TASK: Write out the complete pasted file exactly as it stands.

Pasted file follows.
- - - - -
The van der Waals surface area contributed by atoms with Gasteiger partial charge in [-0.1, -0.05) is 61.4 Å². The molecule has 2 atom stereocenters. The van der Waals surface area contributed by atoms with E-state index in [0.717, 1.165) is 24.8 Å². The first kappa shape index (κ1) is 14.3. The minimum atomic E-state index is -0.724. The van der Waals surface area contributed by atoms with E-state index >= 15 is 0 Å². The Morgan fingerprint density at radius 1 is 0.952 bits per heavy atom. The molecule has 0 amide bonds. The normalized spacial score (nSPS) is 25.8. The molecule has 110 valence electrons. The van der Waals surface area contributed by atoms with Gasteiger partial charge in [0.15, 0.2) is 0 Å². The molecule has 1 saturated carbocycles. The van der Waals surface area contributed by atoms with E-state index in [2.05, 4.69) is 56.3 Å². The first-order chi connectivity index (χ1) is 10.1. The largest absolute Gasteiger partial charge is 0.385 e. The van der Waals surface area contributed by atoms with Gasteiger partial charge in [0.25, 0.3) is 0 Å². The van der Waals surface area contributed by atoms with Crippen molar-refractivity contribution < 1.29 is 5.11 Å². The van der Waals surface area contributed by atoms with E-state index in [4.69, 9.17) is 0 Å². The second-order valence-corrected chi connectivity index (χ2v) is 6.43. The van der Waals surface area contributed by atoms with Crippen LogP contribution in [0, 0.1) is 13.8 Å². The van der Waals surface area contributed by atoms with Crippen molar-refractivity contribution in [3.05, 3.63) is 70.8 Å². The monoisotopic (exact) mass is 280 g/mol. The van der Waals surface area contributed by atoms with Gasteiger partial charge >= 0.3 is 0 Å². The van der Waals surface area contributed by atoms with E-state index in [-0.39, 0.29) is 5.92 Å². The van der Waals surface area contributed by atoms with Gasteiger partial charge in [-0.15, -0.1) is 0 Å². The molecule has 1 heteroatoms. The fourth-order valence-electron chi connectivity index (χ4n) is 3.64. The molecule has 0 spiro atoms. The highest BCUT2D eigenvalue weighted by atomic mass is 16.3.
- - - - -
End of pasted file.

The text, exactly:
The van der Waals surface area contributed by atoms with Gasteiger partial charge in [-0.1, -0.05) is 61.4 Å². The molecule has 2 atom stereocenters. The van der Waals surface area contributed by atoms with E-state index in [0.717, 1.165) is 24.8 Å². The first kappa shape index (κ1) is 14.3. The minimum atomic E-state index is -0.724. The van der Waals surface area contributed by atoms with E-state index >= 15 is 0 Å². The Morgan fingerprint density at radius 1 is 0.952 bits per heavy atom. The molecule has 0 amide bonds. The normalized spacial score (nSPS) is 25.8. The molecule has 110 valence electrons. The van der Waals surface area contributed by atoms with Gasteiger partial charge in [0.15, 0.2) is 0 Å². The molecule has 1 saturated carbocycles. The van der Waals surface area contributed by atoms with E-state index in [2.05, 4.69) is 56.3 Å². The first-order chi connectivity index (χ1) is 10.1. The largest absolute Gasteiger partial charge is 0.385 e. The van der Waals surface area contributed by atoms with Gasteiger partial charge in [0.25, 0.3) is 0 Å². The van der Waals surface area contributed by atoms with Crippen molar-refractivity contribution < 1.29 is 5.11 Å². The van der Waals surface area contributed by atoms with E-state index in [4.69, 9.17) is 0 Å². The second-order valence-corrected chi connectivity index (χ2v) is 6.43. The van der Waals surface area contributed by atoms with Crippen LogP contribution in [0, 0.1) is 13.8 Å². The van der Waals surface area contributed by atoms with Crippen molar-refractivity contribution in [3.05, 3.63) is 70.8 Å². The monoisotopic (exact) mass is 280 g/mol. The van der Waals surface area contributed by atoms with Gasteiger partial charge >= 0.3 is 0 Å². The van der Waals surface area contributed by atoms with E-state index in [-0.39, 0.29) is 5.92 Å². The van der Waals surface area contributed by atoms with Gasteiger partial charge in [-0.15, -0.1) is 0 Å². The molecule has 1 heteroatoms. The fourth-order valence-electron chi connectivity index (χ4n) is 3.64. The molecule has 0 spiro atoms. The highest BCUT2D eigenvalue weighted by atomic mass is 16.3.